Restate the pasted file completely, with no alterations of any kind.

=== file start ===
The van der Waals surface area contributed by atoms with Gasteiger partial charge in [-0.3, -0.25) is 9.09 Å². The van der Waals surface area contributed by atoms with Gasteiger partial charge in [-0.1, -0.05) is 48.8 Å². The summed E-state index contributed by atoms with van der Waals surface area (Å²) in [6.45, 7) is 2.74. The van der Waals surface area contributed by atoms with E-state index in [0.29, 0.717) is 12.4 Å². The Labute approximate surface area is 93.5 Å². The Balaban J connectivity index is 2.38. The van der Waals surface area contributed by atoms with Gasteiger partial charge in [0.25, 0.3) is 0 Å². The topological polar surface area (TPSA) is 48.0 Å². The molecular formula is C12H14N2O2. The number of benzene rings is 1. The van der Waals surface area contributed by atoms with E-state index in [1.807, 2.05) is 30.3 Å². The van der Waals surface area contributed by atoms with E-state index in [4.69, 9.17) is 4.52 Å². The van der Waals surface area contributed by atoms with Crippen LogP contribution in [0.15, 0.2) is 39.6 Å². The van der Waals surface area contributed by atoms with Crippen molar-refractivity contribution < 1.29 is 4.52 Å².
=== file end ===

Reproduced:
The van der Waals surface area contributed by atoms with Gasteiger partial charge in [-0.3, -0.25) is 9.09 Å². The van der Waals surface area contributed by atoms with Gasteiger partial charge in [-0.1, -0.05) is 48.8 Å². The summed E-state index contributed by atoms with van der Waals surface area (Å²) in [6.45, 7) is 2.74. The van der Waals surface area contributed by atoms with E-state index in [0.29, 0.717) is 12.4 Å². The Labute approximate surface area is 93.5 Å². The Balaban J connectivity index is 2.38. The van der Waals surface area contributed by atoms with Gasteiger partial charge in [0.25, 0.3) is 0 Å². The topological polar surface area (TPSA) is 48.0 Å². The molecular formula is C12H14N2O2. The number of benzene rings is 1. The van der Waals surface area contributed by atoms with E-state index in [1.807, 2.05) is 30.3 Å². The van der Waals surface area contributed by atoms with E-state index in [4.69, 9.17) is 4.52 Å². The van der Waals surface area contributed by atoms with Crippen LogP contribution in [0.15, 0.2) is 39.6 Å². The van der Waals surface area contributed by atoms with Crippen molar-refractivity contribution < 1.29 is 4.52 Å².